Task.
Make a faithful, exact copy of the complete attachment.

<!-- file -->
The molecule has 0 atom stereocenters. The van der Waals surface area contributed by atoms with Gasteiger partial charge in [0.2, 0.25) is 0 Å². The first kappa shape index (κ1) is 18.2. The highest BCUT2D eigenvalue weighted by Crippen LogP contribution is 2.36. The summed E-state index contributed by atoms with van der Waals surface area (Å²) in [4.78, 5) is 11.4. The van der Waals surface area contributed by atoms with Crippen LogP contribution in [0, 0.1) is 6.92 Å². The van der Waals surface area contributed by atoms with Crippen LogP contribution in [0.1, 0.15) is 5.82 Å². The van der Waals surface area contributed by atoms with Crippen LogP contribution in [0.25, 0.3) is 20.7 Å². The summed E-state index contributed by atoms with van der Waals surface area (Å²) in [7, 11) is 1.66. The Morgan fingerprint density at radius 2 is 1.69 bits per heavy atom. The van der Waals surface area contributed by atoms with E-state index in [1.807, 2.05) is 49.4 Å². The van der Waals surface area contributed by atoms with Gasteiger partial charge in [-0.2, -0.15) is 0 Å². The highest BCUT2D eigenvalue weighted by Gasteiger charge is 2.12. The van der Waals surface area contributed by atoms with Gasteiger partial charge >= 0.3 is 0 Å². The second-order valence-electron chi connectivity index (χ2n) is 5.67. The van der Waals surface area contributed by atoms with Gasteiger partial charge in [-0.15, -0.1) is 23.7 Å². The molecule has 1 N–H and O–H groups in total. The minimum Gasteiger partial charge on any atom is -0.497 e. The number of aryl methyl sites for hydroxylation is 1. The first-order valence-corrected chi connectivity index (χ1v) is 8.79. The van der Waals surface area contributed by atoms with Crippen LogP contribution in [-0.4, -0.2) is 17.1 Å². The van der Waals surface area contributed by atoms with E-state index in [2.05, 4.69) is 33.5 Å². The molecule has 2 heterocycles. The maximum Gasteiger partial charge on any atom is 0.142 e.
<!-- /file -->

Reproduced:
The molecule has 0 atom stereocenters. The van der Waals surface area contributed by atoms with Gasteiger partial charge in [0.2, 0.25) is 0 Å². The first kappa shape index (κ1) is 18.2. The highest BCUT2D eigenvalue weighted by Crippen LogP contribution is 2.36. The summed E-state index contributed by atoms with van der Waals surface area (Å²) in [4.78, 5) is 11.4. The van der Waals surface area contributed by atoms with Crippen LogP contribution in [0, 0.1) is 6.92 Å². The van der Waals surface area contributed by atoms with Crippen LogP contribution in [0.1, 0.15) is 5.82 Å². The van der Waals surface area contributed by atoms with Crippen LogP contribution in [0.25, 0.3) is 20.7 Å². The summed E-state index contributed by atoms with van der Waals surface area (Å²) in [7, 11) is 1.66. The Morgan fingerprint density at radius 2 is 1.69 bits per heavy atom. The van der Waals surface area contributed by atoms with E-state index in [1.807, 2.05) is 49.4 Å². The van der Waals surface area contributed by atoms with Gasteiger partial charge in [-0.2, -0.15) is 0 Å². The highest BCUT2D eigenvalue weighted by Gasteiger charge is 2.12. The van der Waals surface area contributed by atoms with Gasteiger partial charge >= 0.3 is 0 Å². The second-order valence-electron chi connectivity index (χ2n) is 5.67. The van der Waals surface area contributed by atoms with Gasteiger partial charge in [-0.15, -0.1) is 23.7 Å². The molecule has 1 N–H and O–H groups in total. The minimum Gasteiger partial charge on any atom is -0.497 e. The number of aryl methyl sites for hydroxylation is 1. The first-order valence-corrected chi connectivity index (χ1v) is 8.79. The van der Waals surface area contributed by atoms with Crippen LogP contribution in [-0.4, -0.2) is 17.1 Å². The van der Waals surface area contributed by atoms with E-state index in [2.05, 4.69) is 33.5 Å². The molecule has 2 heterocycles. The maximum Gasteiger partial charge on any atom is 0.142 e.